According to The New York Review, two prosecutors on special counsel Robert Mueller’s team last year concluded that there was enough evidence to press criminal charges against President Donald Trump for obstructing justice. Specifically, in February 2017, Trump allegedly pressed the FBI director at the time, James Comey, to end an FBI inquiry into then-national security adviser Michael Flynn.
The two prosecutors privately informed other officials in the Department of Justice that, were it not for the extreme uniqueness of the case—an inquiry into a sitting U.S. president, and one who tried to interfere with an investigation—they would have argued for federal criminal charges against him.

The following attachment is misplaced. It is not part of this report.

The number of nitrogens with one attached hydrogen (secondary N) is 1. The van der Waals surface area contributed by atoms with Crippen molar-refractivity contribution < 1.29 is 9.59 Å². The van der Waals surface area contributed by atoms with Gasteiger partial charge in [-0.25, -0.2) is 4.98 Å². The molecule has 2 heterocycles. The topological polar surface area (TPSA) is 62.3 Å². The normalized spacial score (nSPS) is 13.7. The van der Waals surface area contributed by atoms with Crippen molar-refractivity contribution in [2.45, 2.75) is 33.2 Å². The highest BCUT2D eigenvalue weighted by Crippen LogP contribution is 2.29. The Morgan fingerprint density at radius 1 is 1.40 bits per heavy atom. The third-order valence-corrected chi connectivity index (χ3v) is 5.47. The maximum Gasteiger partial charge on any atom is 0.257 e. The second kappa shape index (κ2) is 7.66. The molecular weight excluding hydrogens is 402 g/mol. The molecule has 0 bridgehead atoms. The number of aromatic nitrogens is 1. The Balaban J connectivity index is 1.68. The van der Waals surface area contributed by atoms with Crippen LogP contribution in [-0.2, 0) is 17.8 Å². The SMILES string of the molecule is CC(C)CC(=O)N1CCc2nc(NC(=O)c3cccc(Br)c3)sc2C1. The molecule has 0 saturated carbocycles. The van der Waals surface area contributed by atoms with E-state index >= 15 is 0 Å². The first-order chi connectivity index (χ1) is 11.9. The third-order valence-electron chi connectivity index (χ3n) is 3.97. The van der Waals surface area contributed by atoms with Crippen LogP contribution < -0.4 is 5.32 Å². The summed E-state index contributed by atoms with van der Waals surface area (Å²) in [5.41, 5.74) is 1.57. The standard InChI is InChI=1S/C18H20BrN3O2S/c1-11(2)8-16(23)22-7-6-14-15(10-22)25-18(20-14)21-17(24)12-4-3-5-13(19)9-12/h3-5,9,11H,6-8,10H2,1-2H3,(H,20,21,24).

Despite the longstanding Justice Department policy that a sitting president cannot be criminally indicted, Mueller provided several references to an action that Congress can still take—he referenced impeachment over twenty times in his report. He even provided eleven instances in which the president may have committed obstruction of justice and presented arguments both for and against Trump in each occurrence.
But the president’s effort to end the probe into Michael Flynn, the prosecutors said, was the one in which obstruction allegations were most glaringly evident.